c. Test the plan and train staff

     d. Evaluate and revise

Now when disaster hits, your previous planning saves you. You have established the steps you will take, connected with emergency management authorities, signed interlocal contracts and practiced what to do when disaster hits. You can immediately swing into action to mitigate the damage and being to recover facilities and services using government cooperative purchasing contracts that are already competitively and legally bid.

For general disaster mitigation, recovery and restoration, Choice Partners has the legal, competitively bid contracts needed.

    · Disaster Recovery and Restoration 

    · HVAC 

    · IDIQ Construction and Trades     

    · Industrial Equipment  

    · Equipment purchase 

    · Janitorial Supplies  

    · Roofing – Building Envelope, Weatherproofing Services  

    · Blue Tarps 

    · Tree Trimming 

    · Waste remova

When hail, high winds, rain and tornados storm through members look to Choice Partners cooperative for mitigation, recovery and restoration.

If your school district is not a member, go to www.choicepartners.org/membership to download the interlocal agreement for your governing board agenda. Once approved, send to HCDE Choice Partners so you can quickly access the contracts you need to recover from a disaster.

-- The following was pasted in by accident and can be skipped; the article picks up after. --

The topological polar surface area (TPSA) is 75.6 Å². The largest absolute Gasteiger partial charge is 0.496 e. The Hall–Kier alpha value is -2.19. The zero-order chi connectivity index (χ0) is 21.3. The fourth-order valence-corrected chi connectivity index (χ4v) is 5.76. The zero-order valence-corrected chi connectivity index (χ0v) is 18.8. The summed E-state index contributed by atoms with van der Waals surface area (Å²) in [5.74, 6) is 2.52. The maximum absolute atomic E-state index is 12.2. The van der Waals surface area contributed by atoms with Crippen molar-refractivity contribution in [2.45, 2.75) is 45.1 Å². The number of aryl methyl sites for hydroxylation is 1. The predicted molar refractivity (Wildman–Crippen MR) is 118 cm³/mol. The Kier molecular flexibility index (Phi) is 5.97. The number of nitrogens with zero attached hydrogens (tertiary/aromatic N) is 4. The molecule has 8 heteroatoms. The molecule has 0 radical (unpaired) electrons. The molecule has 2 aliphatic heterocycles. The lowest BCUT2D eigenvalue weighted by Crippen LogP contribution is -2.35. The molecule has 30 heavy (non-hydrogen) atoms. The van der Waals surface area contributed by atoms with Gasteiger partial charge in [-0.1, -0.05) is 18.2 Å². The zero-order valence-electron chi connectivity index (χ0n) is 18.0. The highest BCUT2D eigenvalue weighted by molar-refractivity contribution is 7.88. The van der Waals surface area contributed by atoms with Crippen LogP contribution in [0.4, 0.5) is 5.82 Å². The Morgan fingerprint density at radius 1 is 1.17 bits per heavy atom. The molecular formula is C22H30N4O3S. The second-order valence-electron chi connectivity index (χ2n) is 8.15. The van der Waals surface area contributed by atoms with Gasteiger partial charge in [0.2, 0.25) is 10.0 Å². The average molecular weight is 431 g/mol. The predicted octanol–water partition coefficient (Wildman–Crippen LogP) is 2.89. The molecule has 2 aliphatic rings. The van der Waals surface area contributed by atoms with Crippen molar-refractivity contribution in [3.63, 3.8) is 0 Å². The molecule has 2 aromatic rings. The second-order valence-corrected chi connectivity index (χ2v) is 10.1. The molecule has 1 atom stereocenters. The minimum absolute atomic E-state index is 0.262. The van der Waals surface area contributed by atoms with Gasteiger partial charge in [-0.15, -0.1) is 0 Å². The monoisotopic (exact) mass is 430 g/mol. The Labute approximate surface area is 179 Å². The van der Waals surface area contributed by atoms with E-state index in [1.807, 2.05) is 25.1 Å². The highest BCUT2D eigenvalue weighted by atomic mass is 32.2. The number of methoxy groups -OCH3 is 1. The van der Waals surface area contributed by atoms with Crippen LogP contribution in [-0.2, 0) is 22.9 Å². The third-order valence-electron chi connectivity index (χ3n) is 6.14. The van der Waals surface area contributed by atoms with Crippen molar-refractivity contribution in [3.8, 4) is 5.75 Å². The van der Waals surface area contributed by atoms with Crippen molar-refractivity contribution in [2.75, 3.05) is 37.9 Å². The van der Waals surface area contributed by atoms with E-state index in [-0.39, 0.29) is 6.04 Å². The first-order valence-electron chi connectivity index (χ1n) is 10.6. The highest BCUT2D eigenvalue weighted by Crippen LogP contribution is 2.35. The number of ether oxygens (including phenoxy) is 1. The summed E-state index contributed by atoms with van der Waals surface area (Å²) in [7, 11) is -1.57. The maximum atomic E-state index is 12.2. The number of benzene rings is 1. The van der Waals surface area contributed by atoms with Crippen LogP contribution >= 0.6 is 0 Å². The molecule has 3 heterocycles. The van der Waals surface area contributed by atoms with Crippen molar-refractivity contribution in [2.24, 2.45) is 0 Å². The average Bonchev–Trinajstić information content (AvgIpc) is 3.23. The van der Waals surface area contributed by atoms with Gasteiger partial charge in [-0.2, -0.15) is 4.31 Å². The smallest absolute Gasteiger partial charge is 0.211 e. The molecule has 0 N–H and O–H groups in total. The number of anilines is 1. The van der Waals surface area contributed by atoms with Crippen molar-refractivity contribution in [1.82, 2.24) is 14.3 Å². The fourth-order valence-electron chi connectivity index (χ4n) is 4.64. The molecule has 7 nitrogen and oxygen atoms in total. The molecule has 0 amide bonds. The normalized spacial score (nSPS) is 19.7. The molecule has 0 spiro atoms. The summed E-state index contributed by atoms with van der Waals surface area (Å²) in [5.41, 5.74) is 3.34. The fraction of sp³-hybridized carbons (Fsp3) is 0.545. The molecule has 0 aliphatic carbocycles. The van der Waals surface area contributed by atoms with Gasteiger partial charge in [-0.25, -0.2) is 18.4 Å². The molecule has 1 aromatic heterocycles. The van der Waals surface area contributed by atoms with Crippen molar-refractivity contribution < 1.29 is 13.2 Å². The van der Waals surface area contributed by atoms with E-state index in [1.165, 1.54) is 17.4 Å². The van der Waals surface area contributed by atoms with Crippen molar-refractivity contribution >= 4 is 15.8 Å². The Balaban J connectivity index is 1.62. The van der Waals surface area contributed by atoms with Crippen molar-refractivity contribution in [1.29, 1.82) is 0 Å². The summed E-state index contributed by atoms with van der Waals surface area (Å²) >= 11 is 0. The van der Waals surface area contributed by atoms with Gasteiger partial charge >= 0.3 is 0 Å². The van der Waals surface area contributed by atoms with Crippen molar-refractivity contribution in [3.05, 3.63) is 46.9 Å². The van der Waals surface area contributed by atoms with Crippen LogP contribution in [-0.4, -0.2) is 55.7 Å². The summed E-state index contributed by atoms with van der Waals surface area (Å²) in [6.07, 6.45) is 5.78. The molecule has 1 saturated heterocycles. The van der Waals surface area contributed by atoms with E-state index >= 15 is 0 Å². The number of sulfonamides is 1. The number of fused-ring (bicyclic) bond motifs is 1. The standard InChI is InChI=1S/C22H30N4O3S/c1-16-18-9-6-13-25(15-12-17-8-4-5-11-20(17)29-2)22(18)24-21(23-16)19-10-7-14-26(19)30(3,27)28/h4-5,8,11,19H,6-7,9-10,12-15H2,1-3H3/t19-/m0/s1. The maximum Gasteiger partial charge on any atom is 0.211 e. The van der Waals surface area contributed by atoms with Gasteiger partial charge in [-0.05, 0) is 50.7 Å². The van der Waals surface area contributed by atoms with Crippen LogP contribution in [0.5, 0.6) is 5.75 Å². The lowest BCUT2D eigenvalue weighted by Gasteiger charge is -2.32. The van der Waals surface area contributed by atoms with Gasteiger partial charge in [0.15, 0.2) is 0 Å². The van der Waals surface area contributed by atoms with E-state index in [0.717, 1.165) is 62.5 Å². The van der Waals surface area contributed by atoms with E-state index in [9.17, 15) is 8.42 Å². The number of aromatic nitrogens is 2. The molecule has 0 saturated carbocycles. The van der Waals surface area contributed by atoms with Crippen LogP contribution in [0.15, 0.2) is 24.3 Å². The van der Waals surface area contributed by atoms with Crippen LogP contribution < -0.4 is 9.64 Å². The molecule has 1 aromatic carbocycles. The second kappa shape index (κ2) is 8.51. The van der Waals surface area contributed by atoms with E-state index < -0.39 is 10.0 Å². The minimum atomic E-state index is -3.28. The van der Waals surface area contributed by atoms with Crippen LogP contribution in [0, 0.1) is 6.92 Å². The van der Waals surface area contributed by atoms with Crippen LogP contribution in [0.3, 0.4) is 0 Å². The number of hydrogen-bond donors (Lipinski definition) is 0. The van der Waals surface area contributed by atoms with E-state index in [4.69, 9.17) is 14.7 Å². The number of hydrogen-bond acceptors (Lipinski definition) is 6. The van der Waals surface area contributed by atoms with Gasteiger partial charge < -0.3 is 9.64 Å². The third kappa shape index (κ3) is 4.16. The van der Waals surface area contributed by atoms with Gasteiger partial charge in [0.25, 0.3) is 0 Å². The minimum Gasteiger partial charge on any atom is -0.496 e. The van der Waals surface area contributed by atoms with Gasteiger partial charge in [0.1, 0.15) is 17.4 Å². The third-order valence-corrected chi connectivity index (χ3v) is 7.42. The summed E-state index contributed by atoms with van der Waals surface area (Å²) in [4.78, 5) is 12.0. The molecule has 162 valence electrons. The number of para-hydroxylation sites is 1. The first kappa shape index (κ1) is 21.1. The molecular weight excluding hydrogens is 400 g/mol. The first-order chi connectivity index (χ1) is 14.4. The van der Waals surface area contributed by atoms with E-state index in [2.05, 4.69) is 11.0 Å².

Harris County Department of Education                                      HCDE Choice Partners national cooperative

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Commodity Processing: What's for Lunch?

Posted on May 29, 2015

Millions of lunches are served to students every day, thanks in part to Choice Partners cooperative. In Harris County schools alone, more than 85 million lunches are served annually that include food processed by Choice Partners contract holders and delivered from schedules coordinated by Choice Partners staff under guidance from the United States Department of Agriculture (USDA) and the Texas Department of Agriculture (TDA).

With more than 40 food manufacturers holding an HCDE-awarded commodities contract, Choice Partners cooperative offers many popular menu items, all produced according to the USDA nutrition guidelines. School districts choose the manufacturer and the type of unprocessed donated food commodity to be processed into healthy menu items that are then served in their schools. Truck loads of bulk product (e.g.  Chicken, pork, beef, fruits, vegetables and staples) are shipped to a manufacturer that follows USDA guidelines to process the commodity into nutritious prepared foods. These are delivered to a warehouse and then stored and loaded into trucks to be delivered to the school districts.